Anyway, that’s how I see it. It has a great deal in common with elements of spiritual practice in Vedanta and Buddhism. And to be fair to the ‘spiritual’ side of it, spirit and soul are proto-scientific terms. Psychology is, after all, the logic of the soul.

In Vedantan or Buddhist terms, I think this little method is picking up on the theme of misidentification: that we wrongly identify with impermanent or illusory things, whether they be ‘external’ like reputation, career, etc., or ‘internal’ like positive or negative emotions, thoughts, intellectual process, etc.

Some methods teach us to disidentify or ‘see through’ those objects, those false selves or idols. Others focus on finding the ‘true self’ within. But as the author notes, this has accrued a great deal of spiritual baggage along the way.

It is my experience that there is one desire that drives us all and that is the desire to know what I am. This desire, in most lives, for most of the time, is wrongly understood and projected upon objects of acquisition or aversion. It is projected upon objects of acquisition like relationships, power, money, position in the herd, education, and understanding. The seeking after understanding as a way of quenching the thirst of this desire to know what I am is a huge mistake. The nature of this desire is denied, is unrecognized. It is not recognized to be the desire to know what I am but it is easy to see it in operation, as we are continuously trying to understand our story, to put it in a good context, to fix it, to shape it, to get rid of the things that cannot be if I am to be what I must be, in order to accept myself.

The endless effort to run the memory tape of my life, so I have a consistent and coherent structure that I can call “me,” which, of course, always fails. Moment to moment, it fails. This story about what I am, the story that entails and incorporates all of my emotions and feelings, unconscious urges, the things that I do in the world, the things that I have done, even the thoughts that come to my mind, this is an endless backbreaking doomed-to-failure effort to provide a structure, a face, a shape that is stable and safe, and that I can say, “That is me.” There are always these things about me popping up, that I have to say “It’s not me.” But that is the desire that drives it all and the culture is porous to this reality. It shows up all the time. “Be all that you can be.” “That is not who I am.” “Let me be who I am.” It is porous to the understanding of what is really driving us.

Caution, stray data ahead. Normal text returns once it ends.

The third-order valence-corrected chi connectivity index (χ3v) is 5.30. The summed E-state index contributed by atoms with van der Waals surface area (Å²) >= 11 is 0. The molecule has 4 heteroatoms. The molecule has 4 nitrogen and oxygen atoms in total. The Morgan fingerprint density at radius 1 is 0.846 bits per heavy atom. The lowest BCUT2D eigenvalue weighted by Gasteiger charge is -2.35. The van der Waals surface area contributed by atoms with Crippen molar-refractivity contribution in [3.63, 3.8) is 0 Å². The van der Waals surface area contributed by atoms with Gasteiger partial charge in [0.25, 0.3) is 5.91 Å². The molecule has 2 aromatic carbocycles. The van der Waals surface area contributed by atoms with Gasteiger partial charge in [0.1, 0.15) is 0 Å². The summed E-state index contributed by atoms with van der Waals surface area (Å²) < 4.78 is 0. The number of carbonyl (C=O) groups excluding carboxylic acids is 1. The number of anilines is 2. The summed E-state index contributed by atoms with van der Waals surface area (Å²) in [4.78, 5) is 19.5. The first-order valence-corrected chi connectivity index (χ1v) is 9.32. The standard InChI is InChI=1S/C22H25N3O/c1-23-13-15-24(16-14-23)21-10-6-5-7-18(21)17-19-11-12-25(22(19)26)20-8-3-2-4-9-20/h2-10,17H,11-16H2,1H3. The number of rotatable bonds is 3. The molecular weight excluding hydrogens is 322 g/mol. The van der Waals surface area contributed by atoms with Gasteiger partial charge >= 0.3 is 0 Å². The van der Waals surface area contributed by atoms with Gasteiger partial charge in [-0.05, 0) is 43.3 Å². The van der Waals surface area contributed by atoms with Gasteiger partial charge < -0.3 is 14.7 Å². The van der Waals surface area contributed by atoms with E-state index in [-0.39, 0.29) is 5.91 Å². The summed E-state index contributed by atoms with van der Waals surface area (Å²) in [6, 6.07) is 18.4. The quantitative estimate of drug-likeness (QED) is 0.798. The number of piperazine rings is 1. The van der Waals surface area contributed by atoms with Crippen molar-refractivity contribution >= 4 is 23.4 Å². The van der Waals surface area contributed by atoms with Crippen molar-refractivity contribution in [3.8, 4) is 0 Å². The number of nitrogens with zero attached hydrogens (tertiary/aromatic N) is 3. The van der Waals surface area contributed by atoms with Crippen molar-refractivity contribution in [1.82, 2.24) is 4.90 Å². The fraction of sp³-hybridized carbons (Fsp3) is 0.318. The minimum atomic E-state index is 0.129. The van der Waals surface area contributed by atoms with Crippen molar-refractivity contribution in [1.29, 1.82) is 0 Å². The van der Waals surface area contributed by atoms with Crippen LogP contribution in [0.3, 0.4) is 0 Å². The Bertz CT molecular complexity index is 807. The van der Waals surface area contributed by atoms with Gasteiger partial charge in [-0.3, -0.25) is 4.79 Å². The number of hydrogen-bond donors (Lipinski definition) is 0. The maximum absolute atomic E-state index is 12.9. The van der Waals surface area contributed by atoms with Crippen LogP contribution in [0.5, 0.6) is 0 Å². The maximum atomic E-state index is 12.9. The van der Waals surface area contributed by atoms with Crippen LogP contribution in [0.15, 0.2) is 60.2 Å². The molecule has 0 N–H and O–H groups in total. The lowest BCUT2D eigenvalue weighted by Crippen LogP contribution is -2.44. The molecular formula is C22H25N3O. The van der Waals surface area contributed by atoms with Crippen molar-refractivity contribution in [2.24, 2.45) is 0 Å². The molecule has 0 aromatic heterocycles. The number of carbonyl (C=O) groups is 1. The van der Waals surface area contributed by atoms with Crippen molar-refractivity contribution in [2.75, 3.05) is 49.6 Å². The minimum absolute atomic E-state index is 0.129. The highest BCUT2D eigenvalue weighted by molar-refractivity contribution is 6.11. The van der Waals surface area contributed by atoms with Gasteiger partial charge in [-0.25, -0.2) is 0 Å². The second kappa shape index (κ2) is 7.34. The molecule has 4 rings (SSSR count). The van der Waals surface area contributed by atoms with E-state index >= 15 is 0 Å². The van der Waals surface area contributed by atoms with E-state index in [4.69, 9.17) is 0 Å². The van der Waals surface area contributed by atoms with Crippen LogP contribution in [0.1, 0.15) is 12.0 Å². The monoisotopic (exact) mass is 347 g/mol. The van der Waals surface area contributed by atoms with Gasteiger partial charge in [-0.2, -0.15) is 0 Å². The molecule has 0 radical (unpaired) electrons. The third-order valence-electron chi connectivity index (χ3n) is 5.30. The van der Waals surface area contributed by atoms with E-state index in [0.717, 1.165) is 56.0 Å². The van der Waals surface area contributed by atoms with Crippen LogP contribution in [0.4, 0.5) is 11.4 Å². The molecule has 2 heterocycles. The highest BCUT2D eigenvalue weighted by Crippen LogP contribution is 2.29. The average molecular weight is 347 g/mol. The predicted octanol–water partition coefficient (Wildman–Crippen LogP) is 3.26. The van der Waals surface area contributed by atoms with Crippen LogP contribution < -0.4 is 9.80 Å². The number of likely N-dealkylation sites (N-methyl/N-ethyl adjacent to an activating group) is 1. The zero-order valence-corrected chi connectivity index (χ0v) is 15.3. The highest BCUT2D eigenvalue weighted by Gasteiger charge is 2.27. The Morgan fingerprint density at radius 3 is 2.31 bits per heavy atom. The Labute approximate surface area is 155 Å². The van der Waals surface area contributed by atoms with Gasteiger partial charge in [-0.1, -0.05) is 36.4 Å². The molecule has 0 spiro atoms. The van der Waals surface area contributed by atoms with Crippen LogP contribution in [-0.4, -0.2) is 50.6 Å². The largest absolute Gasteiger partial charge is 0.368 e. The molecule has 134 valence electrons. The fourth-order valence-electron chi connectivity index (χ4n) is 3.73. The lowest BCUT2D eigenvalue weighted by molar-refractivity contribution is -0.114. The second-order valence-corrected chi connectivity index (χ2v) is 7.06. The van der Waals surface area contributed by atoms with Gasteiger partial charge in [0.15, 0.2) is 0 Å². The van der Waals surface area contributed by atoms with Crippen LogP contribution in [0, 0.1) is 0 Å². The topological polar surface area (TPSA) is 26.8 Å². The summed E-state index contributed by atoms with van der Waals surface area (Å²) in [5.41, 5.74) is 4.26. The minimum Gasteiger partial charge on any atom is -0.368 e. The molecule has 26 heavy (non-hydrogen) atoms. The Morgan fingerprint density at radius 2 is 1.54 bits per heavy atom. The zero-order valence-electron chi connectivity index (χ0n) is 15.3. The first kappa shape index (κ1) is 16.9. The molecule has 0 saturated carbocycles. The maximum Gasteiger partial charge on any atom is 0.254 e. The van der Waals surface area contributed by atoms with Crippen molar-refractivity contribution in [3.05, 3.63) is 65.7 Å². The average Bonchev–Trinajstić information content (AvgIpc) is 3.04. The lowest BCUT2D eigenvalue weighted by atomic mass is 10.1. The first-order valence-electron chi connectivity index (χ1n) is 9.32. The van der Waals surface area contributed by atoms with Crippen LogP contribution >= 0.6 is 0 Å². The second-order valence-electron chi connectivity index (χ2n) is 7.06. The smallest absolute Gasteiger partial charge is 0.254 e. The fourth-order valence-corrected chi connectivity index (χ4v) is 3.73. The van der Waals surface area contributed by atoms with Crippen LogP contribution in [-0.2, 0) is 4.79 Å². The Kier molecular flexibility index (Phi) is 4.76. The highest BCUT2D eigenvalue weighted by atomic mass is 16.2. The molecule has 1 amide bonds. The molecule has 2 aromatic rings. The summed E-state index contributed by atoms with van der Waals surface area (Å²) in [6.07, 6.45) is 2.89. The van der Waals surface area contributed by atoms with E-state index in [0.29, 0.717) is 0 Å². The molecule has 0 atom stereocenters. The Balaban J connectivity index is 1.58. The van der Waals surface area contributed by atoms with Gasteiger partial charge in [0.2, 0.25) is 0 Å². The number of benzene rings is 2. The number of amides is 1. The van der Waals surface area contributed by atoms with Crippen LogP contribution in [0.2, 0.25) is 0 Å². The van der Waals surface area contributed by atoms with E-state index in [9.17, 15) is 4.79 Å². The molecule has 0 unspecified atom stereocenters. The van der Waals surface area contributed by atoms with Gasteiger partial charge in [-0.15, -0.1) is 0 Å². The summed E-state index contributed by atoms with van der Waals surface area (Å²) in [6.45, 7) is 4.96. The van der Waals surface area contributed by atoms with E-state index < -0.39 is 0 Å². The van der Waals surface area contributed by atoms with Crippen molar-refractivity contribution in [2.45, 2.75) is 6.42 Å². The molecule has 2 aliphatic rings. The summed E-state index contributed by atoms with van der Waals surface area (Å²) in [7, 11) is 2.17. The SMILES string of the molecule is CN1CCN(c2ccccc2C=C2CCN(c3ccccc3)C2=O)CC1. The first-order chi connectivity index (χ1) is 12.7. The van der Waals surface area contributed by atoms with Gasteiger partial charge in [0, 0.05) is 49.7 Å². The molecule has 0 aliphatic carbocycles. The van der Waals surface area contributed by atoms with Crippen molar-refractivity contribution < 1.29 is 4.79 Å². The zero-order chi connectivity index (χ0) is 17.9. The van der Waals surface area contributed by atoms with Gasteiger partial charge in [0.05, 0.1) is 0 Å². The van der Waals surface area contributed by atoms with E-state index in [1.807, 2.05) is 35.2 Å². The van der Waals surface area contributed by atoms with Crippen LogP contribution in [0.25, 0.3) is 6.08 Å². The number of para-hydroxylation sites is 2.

Even so, it’s very easy for people to pick up this non-spiritual theory and turn it into another spiritualised practice. I can see traces of it already, where people grab hold of key phrases and imbue them with significance that says implicitly “If I can just follow this practice, then I will be happy”. It’s entirely possible to fall into the trap of thinking “If I can only realise that happiness is not contingent on anything, then I’ll be happy!”

It helps that the guy putting forward this theory does not have the usual trappings of a guru or cult-leader. It’s very easy to not be invested in something I’ve just read on a website written by some American guy I’ll never meet.

Maybe that’s why it worked: there’s no implication that this “me” you need to look at is esoteric or religious or whatever. It’s just a psychological base that, when identified, provides stability and a frame of reference to undercut our hyperactive and otherwise all-absorbing emotional and cognitive states.